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We have a factory wherein less than 50 workmen are working. During the current fiscal, we don\'t have any orders as a result, we are unable to meet our fixed costs on month to month basis as a result we wish to declare lay off. Since, our workmen are less than 50, we need not to seek any permission from the Government for lay-off. My question is whether, the workers would remain without work during the lay-off or we can give them part work i.e., for 3 hours, 4 hours in a day since, we may not have work for the entire day for them, or we could get the maintenance work done during the lay-off period.
5th February 2015 From India, Bangalore
you need to check the rules in your state and the procedure specified in the state rules.
you are allowed total or partial layoff.
however, either a person is on layoff or he is working. it cant be half way.
So some of the persons can be working and some can be layed off.
But you cant give them half days work and lay off for half day.
One way is to give lay off on rolling basis so the payment for work gets distributed equitabely.
I hope seniors can confirm that for me.
6th February 2015 From India, Mumbai
We have a factory wherein more than 300 workmen are working. The company is facing financial crises from last 6 months and the some of the units are not working, hence the workers have no work, can we declare lay-off in such case.
Is lay-off is allowed during financial crises or not.
7th February 2015 From India, Pune
A company wherein less than 50 workers are employed is not covered by the lay off provisions of the Industrial Disputes Act.Therefore, if you do not have any work, you can declare lay off without informing the Labour department but you should pay full wages during the lay off period. That means, the section 25C of ID Act which tells about payment of lay off compensation at the rate of 50% of wages is not applicable to establishments employing less than 50 workers. This does not mean that such small establishments can declare lay off without paying the lay off compensation of 50% wages but it should be construed that such organisations shall pay full wages in case they declare lay off as was decided in Workmen Vs Firestone Tyre & Rubber Co (1976(1)LLJ 493SC)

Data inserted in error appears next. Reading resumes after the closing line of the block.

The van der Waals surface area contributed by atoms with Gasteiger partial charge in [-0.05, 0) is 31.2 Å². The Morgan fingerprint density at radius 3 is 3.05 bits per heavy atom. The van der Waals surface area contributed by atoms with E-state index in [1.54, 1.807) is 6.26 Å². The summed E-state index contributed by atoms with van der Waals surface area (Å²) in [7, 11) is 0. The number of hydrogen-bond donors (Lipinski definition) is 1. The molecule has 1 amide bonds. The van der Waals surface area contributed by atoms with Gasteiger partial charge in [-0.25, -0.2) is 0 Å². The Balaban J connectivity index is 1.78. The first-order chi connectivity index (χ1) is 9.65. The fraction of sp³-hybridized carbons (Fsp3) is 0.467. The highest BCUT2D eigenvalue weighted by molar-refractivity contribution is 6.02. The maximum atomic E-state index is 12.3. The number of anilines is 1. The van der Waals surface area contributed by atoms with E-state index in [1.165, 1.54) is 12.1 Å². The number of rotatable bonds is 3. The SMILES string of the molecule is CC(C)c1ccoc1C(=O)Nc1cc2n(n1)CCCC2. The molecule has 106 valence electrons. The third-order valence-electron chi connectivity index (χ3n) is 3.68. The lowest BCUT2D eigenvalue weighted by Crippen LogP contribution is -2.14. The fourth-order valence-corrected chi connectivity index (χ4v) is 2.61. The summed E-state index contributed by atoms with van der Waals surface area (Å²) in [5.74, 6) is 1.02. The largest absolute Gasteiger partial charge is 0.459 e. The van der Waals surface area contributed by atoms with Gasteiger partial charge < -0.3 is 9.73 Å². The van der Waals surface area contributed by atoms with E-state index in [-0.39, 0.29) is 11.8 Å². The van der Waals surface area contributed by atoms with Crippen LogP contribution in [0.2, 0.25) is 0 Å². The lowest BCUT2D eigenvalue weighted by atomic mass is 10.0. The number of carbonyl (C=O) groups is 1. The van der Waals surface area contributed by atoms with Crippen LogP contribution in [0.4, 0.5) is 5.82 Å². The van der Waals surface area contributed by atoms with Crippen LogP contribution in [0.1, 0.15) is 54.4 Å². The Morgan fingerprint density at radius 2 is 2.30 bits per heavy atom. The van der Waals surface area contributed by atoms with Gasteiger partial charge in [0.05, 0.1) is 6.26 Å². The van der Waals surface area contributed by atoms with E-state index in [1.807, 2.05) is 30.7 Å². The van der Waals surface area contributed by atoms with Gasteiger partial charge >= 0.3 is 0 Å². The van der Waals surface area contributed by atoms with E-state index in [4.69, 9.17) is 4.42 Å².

Therefore, it is good if you engage them on part time work at least for 3 or 4 hours a day.
7th February 2015 From India, Kannur
Dear Mr Hari Singh,
I would give point wise reply as under:
1. You need not declare Lay-Off since your factory is employing less than 50 workers. Section 25A (1)(a) of ID Act, 1947 prescribes provisions of Lay-Off are not applicable to a factory employing less than 50 workers.
2. If your factory want to give work for half day you can do that by having a written understanding with the workers if employed directly by you or with the contractor through whom you are employing the workers.
3. If you stop the work and want to carry out the maintenance of machines, you can do that.
The only thing to be taken care of is that your contract letters given to workers or understanding made with them should be clearly written and accepted by the contractor/workers so that workers may not raise any issue at any subsequent stage.
8th February 2015 From India, New Delhi
I would like to draw Mr Srivasatav's attention to the case cited by me inn my reply and would like to reiterate that non applicability of section 25A (1) (a) to establishment employing less than 50 workers should be read as follows:
Section 25 C does not recognise a common law right to lay of his workmen. So the reason for lay off must be one contemplated by section 2(kkk) [ Workmen of Dewan Tea Estate Vs Management (AIR 1964 SC 1458)]. Financial difficulties is not a reason for lay off as per section 2(kkk)
If the number of workers is less below fifty section 25C will not apply. In the absence of service conditions and standing orders the employer has no right to lay off their workmen and in such cases the workmen would be entitled to their full wages for the period of lay off [ Workmen Vs Firestone Tyre & Rubber Co (1976 (1) LLJ 493SC)].
9th February 2015 From India, Kannur
You are contradicting your own self. If you are able to provide for for = less than half day, then you can pay 60% of wages as minimum wages. You can't have lay-off and simultaneously offer part for part of day.
13th February 2015 From India, Mumbai
I am unable to find cotradiction, if any in Madhu's statements as suggested by Shrikanth. If we closely analyse the purpose, scheme and provisions of the Industrial Disputes Act,1947 we will come to the irrefutable conclusion that it is a piece of crisis-management industrial relations law imposing reasonable restrictions on the rights and responsibilities of both the employer and the employees to keep the wheels of employment moving even in harder times. The statutory restrictions on hiring and firing both temporary or otherwise are appropriate modifications of the existing contractual rights between the employer and the employees. In fact such restrictions are only reasonable concessions granted to establishments of larger employment strength to tide over the difficulties arising due to specific contingencies. In that point of view, establishments normally employing less no. of workmen has no right both statutorily and morally to do away with the smooth flow of employment in violation of the contract of employment.
19th February 2015 From India, Salem
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